Black had already moved out to California when the warrant was issued, but she still had to trudge back to Pennsylvana and promise to pay $50,000.00 if she failed to report for court. That meant flying back and forth, repeatedly, over the course of months and years.

Prosecutors didn’t seem too interested in disputing the learned Hand’s account of the fire, refusing to meet with a defense expert who would testify that the fire was definitely electrical before trial. And I guess the prosecutors had reason to be confident, since Hand was ready to produce photographs proving that the electrical outlet’s wire had been cut on the day of the fire—photographs which, it turns out, may have been taken days or weeks afterward and then lied about. Thanks to good defense counsel and a reasonable jury, Black was acquitted in less than 40 minutes.

But now there was hell to pay. The State had gone out of its way to prosecute Black for a crime she did not commit, and had ignored mounds of exculpatory evidence to get there. Worse, it presented fabricated evidence at trial. Sure, the prosecutors couldn’t be sued (we wouldn’t want a “chilling effect” on lying to juries), but the fire experts were fair game.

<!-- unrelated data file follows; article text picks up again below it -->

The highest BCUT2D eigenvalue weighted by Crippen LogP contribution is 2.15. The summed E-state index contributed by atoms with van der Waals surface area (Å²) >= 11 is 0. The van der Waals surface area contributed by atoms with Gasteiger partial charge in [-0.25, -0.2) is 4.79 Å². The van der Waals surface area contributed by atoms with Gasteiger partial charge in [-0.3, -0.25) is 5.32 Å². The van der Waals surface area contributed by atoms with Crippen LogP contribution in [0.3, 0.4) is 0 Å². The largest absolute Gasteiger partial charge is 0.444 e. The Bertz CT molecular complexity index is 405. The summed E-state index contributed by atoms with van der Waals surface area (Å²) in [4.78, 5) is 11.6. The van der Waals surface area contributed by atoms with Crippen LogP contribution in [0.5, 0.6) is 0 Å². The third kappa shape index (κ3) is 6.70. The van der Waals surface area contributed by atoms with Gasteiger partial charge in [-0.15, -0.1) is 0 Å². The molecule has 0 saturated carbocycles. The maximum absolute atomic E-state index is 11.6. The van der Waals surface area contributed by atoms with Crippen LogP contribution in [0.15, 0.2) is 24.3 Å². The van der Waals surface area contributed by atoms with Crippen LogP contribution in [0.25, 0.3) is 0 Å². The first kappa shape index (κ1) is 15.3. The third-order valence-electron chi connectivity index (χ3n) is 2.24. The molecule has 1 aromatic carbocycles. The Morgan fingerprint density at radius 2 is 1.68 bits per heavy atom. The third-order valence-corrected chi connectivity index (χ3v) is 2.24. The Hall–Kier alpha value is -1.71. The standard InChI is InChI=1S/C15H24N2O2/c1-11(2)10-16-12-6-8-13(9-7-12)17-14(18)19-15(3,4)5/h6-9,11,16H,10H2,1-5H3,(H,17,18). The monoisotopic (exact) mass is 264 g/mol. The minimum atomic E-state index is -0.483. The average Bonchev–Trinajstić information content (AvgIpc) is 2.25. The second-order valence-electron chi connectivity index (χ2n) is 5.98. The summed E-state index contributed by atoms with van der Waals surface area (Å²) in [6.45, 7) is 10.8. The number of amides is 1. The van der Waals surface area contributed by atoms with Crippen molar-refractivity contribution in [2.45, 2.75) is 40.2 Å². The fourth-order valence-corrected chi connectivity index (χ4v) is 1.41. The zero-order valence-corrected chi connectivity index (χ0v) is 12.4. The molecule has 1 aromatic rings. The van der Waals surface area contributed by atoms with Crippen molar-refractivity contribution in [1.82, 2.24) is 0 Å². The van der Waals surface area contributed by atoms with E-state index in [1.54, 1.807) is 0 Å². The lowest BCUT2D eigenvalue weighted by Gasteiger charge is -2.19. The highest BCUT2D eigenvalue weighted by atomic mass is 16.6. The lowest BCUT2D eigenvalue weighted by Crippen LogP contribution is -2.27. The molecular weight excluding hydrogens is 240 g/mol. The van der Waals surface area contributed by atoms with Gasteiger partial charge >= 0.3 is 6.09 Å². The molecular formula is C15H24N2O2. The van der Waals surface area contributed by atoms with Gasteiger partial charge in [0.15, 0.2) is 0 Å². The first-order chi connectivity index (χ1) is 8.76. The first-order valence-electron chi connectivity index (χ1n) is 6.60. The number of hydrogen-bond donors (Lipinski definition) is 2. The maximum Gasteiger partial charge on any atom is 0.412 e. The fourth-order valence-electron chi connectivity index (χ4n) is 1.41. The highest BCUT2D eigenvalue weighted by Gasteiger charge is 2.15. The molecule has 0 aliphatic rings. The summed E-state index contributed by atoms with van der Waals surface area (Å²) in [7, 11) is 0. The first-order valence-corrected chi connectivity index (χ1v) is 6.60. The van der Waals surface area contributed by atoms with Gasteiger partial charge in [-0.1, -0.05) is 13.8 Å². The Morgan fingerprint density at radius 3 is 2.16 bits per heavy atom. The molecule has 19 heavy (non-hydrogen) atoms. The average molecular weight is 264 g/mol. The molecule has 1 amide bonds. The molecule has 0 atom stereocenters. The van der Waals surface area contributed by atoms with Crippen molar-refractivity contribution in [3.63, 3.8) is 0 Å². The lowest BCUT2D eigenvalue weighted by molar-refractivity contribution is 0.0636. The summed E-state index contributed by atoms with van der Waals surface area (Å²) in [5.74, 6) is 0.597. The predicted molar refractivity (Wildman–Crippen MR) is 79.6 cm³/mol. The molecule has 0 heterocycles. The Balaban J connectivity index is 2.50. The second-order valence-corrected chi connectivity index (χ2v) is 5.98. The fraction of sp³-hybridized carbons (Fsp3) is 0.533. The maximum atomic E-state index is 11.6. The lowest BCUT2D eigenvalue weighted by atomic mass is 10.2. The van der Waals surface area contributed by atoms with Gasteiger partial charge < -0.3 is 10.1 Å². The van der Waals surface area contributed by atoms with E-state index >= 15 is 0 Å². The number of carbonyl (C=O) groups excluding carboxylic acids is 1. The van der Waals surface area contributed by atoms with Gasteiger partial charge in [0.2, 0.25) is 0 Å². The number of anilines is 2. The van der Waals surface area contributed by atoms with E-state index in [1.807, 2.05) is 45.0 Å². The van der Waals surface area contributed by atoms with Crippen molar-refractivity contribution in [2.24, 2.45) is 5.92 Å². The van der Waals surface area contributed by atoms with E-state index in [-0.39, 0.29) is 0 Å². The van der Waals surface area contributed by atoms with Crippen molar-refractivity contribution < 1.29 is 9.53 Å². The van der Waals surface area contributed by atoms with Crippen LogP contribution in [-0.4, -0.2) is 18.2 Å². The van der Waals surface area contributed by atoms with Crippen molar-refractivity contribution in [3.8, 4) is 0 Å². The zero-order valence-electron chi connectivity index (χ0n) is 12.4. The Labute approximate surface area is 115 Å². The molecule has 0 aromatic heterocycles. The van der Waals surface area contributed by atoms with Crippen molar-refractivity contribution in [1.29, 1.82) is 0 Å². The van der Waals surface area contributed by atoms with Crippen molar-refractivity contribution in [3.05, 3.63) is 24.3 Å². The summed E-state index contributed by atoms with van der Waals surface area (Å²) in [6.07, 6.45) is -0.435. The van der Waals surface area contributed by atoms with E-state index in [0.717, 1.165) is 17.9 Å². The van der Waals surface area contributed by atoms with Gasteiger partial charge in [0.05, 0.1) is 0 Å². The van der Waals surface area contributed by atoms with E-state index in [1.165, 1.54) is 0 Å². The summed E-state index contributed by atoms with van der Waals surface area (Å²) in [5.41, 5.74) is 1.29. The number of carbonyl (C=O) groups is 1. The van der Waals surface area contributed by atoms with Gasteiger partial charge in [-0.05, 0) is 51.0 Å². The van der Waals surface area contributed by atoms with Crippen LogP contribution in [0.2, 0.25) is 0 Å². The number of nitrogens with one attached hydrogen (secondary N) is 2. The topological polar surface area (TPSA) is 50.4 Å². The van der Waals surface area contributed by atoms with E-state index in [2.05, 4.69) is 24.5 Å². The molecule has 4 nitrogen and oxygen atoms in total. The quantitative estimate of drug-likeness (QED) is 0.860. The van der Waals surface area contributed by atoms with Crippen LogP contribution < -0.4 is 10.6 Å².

The experts had a brilliant counter-strategy, though. How could Black prove wrongful imprisonment if she hadn’t been held in jail? How could she prove malicious prosecution if she had never been successfully prosecuted? In other words, they hoped to establish that you can’t be sued for a conspiracy to wrongfully convict you for a crime if the conspiracy isn’t successful.

The Third Circuit had an answer for that, noting that being forced to fly continuously from California to Pennsylvania is no picnic. The “continuous seizure” of coming to court, missing work and childcare obligations so that a prosecutor can tell a judge he’s “ready for trial,” then change his mind as the date approaches, is a serious one. Thus, Black gets to sue for damned inconvenience of our archaic court system pending her acquittal.

This result, in particular, is a rare piece of pragmatism from an appellate court. Of all the burdens of being criminally charged, the least discussed is the continued drudgery of appearing for court. Pointless appearances, gussied up as protecting the “rights” of the accused, serve instead to incentivize plea deals by making it difficult to go on living a normal life until the charges are dealt with.